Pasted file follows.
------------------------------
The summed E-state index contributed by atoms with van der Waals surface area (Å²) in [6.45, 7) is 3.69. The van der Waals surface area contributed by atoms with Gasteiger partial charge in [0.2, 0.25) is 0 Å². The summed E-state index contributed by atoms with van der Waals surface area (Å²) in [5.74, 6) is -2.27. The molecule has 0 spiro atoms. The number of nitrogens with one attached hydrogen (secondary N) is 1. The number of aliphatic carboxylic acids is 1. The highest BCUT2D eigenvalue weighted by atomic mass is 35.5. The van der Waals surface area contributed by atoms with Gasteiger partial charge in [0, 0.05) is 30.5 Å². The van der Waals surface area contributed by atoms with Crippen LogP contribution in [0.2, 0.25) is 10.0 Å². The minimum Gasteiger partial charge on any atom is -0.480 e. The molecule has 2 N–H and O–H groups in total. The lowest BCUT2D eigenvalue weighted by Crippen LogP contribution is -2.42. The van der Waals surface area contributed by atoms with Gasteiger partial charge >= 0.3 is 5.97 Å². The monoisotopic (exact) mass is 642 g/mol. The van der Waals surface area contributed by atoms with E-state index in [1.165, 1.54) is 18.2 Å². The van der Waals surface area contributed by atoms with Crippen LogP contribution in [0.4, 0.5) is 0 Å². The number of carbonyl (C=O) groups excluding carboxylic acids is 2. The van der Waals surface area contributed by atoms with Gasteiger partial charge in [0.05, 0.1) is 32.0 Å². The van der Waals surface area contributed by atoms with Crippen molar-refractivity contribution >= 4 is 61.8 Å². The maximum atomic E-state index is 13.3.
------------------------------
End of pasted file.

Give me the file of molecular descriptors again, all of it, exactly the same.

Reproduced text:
The summed E-state index contributed by atoms with van der Waals surface area (Å²) in [6.45, 7) is 3.69. The van der Waals surface area contributed by atoms with Gasteiger partial charge in [0.2, 0.25) is 0 Å². The summed E-state index contributed by atoms with van der Waals surface area (Å²) in [5.74, 6) is -2.27. The molecule has 0 spiro atoms. The number of nitrogens with one attached hydrogen (secondary N) is 1. The number of aliphatic carboxylic acids is 1. The highest BCUT2D eigenvalue weighted by atomic mass is 35.5. The van der Waals surface area contributed by atoms with Gasteiger partial charge in [0, 0.05) is 30.5 Å². The van der Waals surface area contributed by atoms with Crippen LogP contribution in [0.2, 0.25) is 10.0 Å². The minimum Gasteiger partial charge on any atom is -0.480 e. The molecule has 2 N–H and O–H groups in total. The lowest BCUT2D eigenvalue weighted by Crippen LogP contribution is -2.42. The van der Waals surface area contributed by atoms with Gasteiger partial charge >= 0.3 is 5.97 Å². The monoisotopic (exact) mass is 642 g/mol. The van der Waals surface area contributed by atoms with E-state index in [1.165, 1.54) is 18.2 Å². The van der Waals surface area contributed by atoms with Crippen LogP contribution in [0.4, 0.5) is 0 Å². The number of carbonyl (C=O) groups excluding carboxylic acids is 2. The van der Waals surface area contributed by atoms with Gasteiger partial charge in [0.05, 0.1) is 32.0 Å². The van der Waals surface area contributed by atoms with Crippen molar-refractivity contribution >= 4 is 61.8 Å². The maximum atomic E-state index is 13.3.